Love in the time of Chole… Coronavirus!

From permit A38 to how to get married during a Pandemic!
Scritta

Love in the time of Chole… Coronavirus!

(Forgive me, Gabriel García Márquez, for I couldn’t resist one bit)

I debated with myself if the Coronavirus situation should have been the first post of the blog, and I decided that I didn’t want my opening on Bluebell’s Corner to be about something that, in the future, would not really be a good memory.

Thing is, though, we’ll have to live with the Covid-19 for a long time, and it doesn’t make sense to ignore it: it won’t go away by itself.

I prefer to face things as they come, anyway, especially difficult ones. And if this is not difficult, well, I don’t know what is.

Even just looking at the wedding field, we still don’t know what the rules will be for the future and we’re preparing for everything and anything.

Let’s see what we have to work with:

Weddings are, usually, a big gathering of people hugging and kissing each other. On the sanitary point of view, they’re a nightmare. Some nations (like some states in USA) allow small gatherings. Here in Italy, you can’t gather at all. Yet.

Spouses and their family celebrating all together and toasting to happiness

So, you can see how having a “traditionally celebrated” wedding might be a tad difficult here.

My first priority was securing new dates for my clients, I started calling left and right as soon as this all began, and by mid-March I had everything ready for them to move their dates, and eventually, everyone did. Basically, freeing my 2020, Yay, free time… yeah, right, d’oh!

Once those had been moved, I couldn’t help wondering what new rules we’d be bound to end with for social events. I mean, customized masks are already on the market (go and look over at Stardust Atelier! They make some wicked ones, I love them) and couldn’t they be the next tongue-in-cheek useful party favour?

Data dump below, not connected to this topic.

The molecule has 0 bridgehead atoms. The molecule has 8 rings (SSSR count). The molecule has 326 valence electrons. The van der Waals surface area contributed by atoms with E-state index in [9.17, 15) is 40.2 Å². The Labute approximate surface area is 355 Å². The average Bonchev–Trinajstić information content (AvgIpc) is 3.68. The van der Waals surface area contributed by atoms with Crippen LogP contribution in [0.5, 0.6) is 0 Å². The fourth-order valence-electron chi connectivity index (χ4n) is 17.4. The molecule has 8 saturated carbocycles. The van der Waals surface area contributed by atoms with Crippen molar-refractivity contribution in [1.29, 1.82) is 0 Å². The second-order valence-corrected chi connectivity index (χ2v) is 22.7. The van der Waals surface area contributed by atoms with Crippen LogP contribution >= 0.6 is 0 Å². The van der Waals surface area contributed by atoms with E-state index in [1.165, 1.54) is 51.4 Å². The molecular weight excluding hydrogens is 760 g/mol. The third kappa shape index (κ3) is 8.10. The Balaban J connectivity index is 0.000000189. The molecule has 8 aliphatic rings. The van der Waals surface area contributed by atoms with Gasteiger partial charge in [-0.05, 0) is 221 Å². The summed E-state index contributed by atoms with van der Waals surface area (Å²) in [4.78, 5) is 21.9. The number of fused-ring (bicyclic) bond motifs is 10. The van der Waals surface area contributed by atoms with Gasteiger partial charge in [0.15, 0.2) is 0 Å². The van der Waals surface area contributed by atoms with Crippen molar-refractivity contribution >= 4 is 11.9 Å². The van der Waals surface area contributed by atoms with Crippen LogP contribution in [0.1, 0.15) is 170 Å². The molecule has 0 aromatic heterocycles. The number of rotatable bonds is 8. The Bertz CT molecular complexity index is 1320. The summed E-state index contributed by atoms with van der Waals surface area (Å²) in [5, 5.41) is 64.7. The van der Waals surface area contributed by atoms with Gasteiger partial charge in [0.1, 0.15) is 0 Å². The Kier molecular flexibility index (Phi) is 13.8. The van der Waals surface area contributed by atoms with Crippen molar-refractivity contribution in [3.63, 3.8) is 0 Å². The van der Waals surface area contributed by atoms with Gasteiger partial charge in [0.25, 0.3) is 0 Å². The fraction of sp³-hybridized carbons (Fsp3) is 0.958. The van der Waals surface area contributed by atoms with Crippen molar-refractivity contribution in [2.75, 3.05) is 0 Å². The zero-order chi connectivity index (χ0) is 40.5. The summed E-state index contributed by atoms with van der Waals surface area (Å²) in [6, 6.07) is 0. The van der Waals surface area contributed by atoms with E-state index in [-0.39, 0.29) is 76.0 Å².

The new Coronavirus regulations for restaurants will influence how we’ll organize the receptions. Maybe we’ll have to say goodbye to buffets, and go back to the seated dinner. Maybe we’ll have a different way to do those, in a way that makes sure that there’s no cross-contamination: we’ll probably invent something new. Humans are amazing at adapting! It will also depend on how long these new regulations will be in force for. If scientists find a vaccine, we may see the restrictions lift sooner rather than later. (Yes, I’m strongly pro-vaccine. Vaccines are awesome).

Sanitizer gel in customized bottles could be a new kind of placeholder for guests. At least the wind can’t blow them away!

Maybe we’ll have the same tables, but with five people instead of ten. Plenty of space around!

Still, not knowing exactly what we’ll be dealing with is kind of a bummer, because if I don’t know what the conditions are, I can’t invent a way to incorporate them and still deliver an unforgettable event.

What shall we expect, though?

Let’s give a look to the current regulations!
Fresh from the oven… well, the government… same thing.
  • Gatherings of people who are not living together in public spaces or in spaces open to the public are still prohibited until July 31st (just in time for Harry Potter’s birthday, unless something new comes out). Masks are compulsory when inside a shop or any building open to the public, social distancing (1mt, 1.80 mt in Tuscany) is still ON.

A Czechoslovakian male wolfdog wearing a sanitary mask

  • Outside, the mask is compulsory when social distancing isn’t guaranteed, but when going alone or only with people you live with or if you can definitely maintain social distancing, you can go without (but always have one with you). Please don’t wear masks with a valve, those aren’t ok because they don’t protect those around you.
  • On May 18th, every commercial premise (included hairdressers, make-up artists and so on) was allowed to reopen provided that they follow the new regulations: limited people inside the shops depending on the walking surface, quick shopping (don’t dawdle!), booking in advance for appointments, and the tables at the restaurants have to be distant from one another or separated by physical barriers to guarantee the social distancing.